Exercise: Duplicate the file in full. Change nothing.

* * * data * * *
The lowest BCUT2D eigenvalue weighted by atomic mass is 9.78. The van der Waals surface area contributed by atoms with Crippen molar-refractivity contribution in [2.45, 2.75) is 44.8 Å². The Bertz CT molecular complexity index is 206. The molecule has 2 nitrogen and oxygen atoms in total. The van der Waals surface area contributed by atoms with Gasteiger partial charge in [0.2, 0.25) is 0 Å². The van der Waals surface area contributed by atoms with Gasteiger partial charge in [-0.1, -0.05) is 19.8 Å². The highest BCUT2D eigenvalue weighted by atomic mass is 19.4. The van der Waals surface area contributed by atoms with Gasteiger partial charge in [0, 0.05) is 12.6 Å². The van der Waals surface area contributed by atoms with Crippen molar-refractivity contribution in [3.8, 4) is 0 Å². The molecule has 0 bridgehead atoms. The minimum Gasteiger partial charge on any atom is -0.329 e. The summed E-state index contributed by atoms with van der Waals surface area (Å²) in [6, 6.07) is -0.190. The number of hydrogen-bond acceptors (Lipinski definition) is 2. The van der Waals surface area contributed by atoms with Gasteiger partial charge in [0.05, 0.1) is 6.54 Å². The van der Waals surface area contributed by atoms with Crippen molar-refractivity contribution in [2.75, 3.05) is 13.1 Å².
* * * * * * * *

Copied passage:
The lowest BCUT2D eigenvalue weighted by atomic mass is 9.78. The van der Waals surface area contributed by atoms with Crippen molar-refractivity contribution in [2.45, 2.75) is 44.8 Å². The Bertz CT molecular complexity index is 206. The molecule has 2 nitrogen and oxygen atoms in total. The van der Waals surface area contributed by atoms with Gasteiger partial charge in [0.2, 0.25) is 0 Å². The van der Waals surface area contributed by atoms with Gasteiger partial charge in [-0.1, -0.05) is 19.8 Å². The highest BCUT2D eigenvalue weighted by atomic mass is 19.4. The van der Waals surface area contributed by atoms with Gasteiger partial charge in [0, 0.05) is 12.6 Å². The van der Waals surface area contributed by atoms with Crippen molar-refractivity contribution in [3.8, 4) is 0 Å². The molecule has 0 bridgehead atoms. The minimum Gasteiger partial charge on any atom is -0.329 e. The summed E-state index contributed by atoms with van der Waals surface area (Å²) in [6, 6.07) is -0.190. The number of hydrogen-bond acceptors (Lipinski definition) is 2. The van der Waals surface area contributed by atoms with Gasteiger partial charge in [0.05, 0.1) is 6.54 Å². The van der Waals surface area contributed by atoms with Crippen molar-refractivity contribution in [2.75, 3.05) is 13.1 Å².